2. Don’t exceed 90mph,keep a minimum of 100ft between you and the next car, and don’t drive aggressively during the pace lap. Slower speeds means more time to react to each other, which will allow us to avoid an incident during the pace lap. The LMP’s especially are extremely reactive to inputs so coasting into turns before gently braking and gearing down to 5th or 6th for the straights will negate a lot of the potential for accidents.


3. Form up on the leader after the Porsche Curves. P1 of both classes will coast down to 60mph for the race start, after which you can get alongside the car in front of you and get in formation for the start.

4. Because there will also be a roll-off delay between the two classes we will doing a separate race start for each class, very similar to what we did at Daytona. After leaving the final corner, the pack will continue towards the start-finish line at ~60mph. Once the front row of each respective class passes the start/finish line the race will begin.



1. Hold your line. The closest together the you will ever be to (and thus the most likely to crash into) other racers will be at the very beginning of the race so you should stick to your side of the track and refrain from weaving around looking for a gap. If you’re behind a slower car you should either get off-throttle so you don’t run into the back of the dude, or if there is enough room...


2. Pass as smoothly and and obviously as possible. If you see an open lane, gently drift into it so you can easily adjust your line if another driver makes a move and so that the other cars can see your intentions and plan accordingly. On a related note:

3. Yield to the faster car. If you see a faster car coming up don’t swerve or try to block them, let them by so no one crashes. This shouldn’t be a problem as long as everyone follows #’s 1 and 2.


4. Cars should go no more than two wide into the first corner. Having three or four cars go into turn 1 all at once just creates chaos. If more than two cars are in line with each other, the furthest car back should brake early to allow the two cars in front to go through unimpeded.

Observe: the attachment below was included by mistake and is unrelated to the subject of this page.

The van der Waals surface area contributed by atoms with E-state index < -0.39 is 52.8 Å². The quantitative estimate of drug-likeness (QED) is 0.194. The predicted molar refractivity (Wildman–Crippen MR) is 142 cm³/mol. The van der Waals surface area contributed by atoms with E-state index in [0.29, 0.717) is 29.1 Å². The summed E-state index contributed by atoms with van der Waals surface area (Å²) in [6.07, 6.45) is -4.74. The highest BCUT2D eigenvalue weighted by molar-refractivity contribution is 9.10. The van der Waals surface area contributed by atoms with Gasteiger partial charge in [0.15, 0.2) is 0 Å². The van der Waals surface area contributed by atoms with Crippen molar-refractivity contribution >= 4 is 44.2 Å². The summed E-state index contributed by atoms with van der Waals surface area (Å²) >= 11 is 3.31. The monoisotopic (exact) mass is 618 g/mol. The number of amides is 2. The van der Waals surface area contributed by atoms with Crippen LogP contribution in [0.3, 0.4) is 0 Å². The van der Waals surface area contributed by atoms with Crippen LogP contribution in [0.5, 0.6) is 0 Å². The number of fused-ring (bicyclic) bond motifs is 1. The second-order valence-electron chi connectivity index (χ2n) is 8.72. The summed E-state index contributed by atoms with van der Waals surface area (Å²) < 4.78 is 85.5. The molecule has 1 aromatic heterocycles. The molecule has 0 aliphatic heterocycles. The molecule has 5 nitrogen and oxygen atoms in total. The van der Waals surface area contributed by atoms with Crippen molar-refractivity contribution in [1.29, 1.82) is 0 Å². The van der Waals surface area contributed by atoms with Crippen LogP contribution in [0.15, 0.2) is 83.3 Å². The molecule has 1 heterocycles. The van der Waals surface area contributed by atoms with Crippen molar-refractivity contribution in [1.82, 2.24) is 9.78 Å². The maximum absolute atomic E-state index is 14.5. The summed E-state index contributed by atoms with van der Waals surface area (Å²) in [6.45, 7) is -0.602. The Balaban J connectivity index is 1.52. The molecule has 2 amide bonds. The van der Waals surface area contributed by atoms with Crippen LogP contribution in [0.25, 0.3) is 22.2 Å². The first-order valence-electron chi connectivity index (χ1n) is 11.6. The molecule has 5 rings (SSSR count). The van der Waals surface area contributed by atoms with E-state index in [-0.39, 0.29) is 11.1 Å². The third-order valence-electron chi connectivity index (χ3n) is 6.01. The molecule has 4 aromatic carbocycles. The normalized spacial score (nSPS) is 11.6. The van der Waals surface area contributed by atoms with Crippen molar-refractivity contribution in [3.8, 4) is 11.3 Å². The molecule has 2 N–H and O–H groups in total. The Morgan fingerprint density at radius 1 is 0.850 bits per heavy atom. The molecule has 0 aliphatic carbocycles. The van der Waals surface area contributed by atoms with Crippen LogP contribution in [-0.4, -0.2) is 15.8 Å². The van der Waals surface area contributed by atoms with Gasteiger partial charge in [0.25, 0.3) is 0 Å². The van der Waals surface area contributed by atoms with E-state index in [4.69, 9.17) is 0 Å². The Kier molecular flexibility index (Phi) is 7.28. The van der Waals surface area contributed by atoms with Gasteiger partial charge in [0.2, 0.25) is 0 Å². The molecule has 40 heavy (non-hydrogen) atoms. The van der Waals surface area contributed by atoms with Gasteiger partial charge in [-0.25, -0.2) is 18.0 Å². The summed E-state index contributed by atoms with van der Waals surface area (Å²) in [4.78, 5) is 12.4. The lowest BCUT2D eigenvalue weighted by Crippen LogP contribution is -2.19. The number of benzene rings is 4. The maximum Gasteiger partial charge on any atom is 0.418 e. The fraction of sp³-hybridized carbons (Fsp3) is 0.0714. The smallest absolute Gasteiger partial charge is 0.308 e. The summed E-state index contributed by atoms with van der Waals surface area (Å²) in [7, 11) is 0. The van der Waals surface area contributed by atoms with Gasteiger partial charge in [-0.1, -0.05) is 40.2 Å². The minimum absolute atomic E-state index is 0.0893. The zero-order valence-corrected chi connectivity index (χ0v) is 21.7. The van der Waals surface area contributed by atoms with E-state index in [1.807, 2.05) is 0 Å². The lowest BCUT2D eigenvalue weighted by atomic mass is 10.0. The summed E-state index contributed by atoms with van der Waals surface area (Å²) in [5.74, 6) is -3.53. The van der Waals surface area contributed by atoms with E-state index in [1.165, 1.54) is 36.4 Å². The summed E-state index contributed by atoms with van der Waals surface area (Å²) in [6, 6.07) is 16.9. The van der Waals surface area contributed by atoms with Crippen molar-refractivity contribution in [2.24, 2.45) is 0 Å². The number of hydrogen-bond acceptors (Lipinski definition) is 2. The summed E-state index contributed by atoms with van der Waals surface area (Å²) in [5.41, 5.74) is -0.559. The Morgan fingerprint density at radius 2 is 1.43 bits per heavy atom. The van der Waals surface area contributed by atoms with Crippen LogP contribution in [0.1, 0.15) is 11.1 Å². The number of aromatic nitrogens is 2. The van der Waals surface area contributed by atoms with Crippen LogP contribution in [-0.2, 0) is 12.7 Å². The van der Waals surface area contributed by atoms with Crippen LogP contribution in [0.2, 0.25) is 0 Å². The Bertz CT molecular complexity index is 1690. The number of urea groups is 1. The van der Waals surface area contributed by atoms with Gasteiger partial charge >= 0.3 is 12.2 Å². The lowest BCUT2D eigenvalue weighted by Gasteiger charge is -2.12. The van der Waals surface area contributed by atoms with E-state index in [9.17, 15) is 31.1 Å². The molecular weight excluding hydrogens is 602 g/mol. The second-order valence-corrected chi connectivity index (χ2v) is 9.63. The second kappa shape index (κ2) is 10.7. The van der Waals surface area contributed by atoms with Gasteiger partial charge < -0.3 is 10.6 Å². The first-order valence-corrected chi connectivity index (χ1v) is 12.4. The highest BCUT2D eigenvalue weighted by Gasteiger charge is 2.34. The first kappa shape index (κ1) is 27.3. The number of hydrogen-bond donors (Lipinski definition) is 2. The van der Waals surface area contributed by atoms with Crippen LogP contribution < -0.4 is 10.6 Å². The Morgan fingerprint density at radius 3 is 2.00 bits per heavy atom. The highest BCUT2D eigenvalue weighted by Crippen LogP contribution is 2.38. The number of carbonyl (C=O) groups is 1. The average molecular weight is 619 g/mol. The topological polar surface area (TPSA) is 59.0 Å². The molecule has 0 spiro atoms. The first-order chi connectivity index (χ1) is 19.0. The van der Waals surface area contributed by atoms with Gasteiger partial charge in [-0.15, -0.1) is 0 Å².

1. Lap 1 is where most of our crashes happen, either with people getting too pushy and aggressive or people not having the presence of mind or skill to avoid contact in heavy traffic. You won’t win the race on the first corner or the first lap, but you can put yourself in a pretty big hole if you spin off at the very beginning of the race. The goal of your first lap should be to avoid contact and stay on track, in that order. If you lose position by having to brake or adjust your line to avoid contact so be it, that’s a much more preferable alternative to you taking out three or four other cars and putting all of you in deep hole to start the race.


2. You should leave at least a car-width of room on either side of you during the first few laps so that if someone gets a run on you there’s still room for the both of you to go through the corner at the same time. Similarly, you should leave a car-length between you and the guy in front of you so you have time to react to any sudden movements he makes.

3. Keep in mind that it takes a bit of time tires to fully heat up and until they do you won’t have as much grip as you’re used to. This means both cornering and braking will be compromised. Plan accordingly: brake earlier, turn in sooner, be lighter on the throttle, etc for the first lap or two. This shouldn’t be as much of a problem with our warm-up lap but I think it’s still worth mentioning



1. As in real life, it is completely up to the passing car to ensure a move is both safe and clean. However, the lead car should clearly signal its intentions; follow roughly the same line every lap and if you mean to block an inside pass, move inside well before the two cars approach the corner.


2: While following a car, pay attention to the strengths and weaknesses of both the car and driver and use that information to make a safe overtake. Watch for the lines the driver takes, where your car has the advantage, where theirs has the advantage, where the other driver is slow, etc. There’s no need to force a pass in a corner if you can just overtake on the following straight.

3. If the passing car doesn’t have its front axle in line with the door of the leading car, the passing car should adjust speed and braking to ensure the leading car’s racing line is uninterrupted. I’ve watched at least a dozen of our races in full going back to the first Le Mans race and parts of almost every other race and the number one cause of non-rear-end crashes is one car sticking their nose where it doesn’t belong. This isn’t WWII so no divebombing please.



1. In the event that there is contact causing one or more vehicles to leave the track, the aggressor should pull off to the side and wait for the other driver/drivers to rejoin before getting back on track themselves. We’ve had some new people so you may not be aware of this rule, but this is how we’ve done things going all the way back to the first Le Mans race last June. The idea is basically that if you cause a wreck you shouldn’t benefit from it.


2. When rejoining the race after having an off, pay attention to incoming cars. You should be looking behind you the entire time you’re trying to get back on track so you don’t pull out in front of someone else who’s moving at a much faster speed.

Considering it is just a video game after all, none of these rules (apart from the starting procedure) will be enforced with an iron fist, all we’re trying to do is minimize the number of crashes and incidents we have in the races and thus make the racing more enjoyable for everyone involved. Be smart, be patient, and don’t be a dick and we should be fine once green flag drops.


See you on track.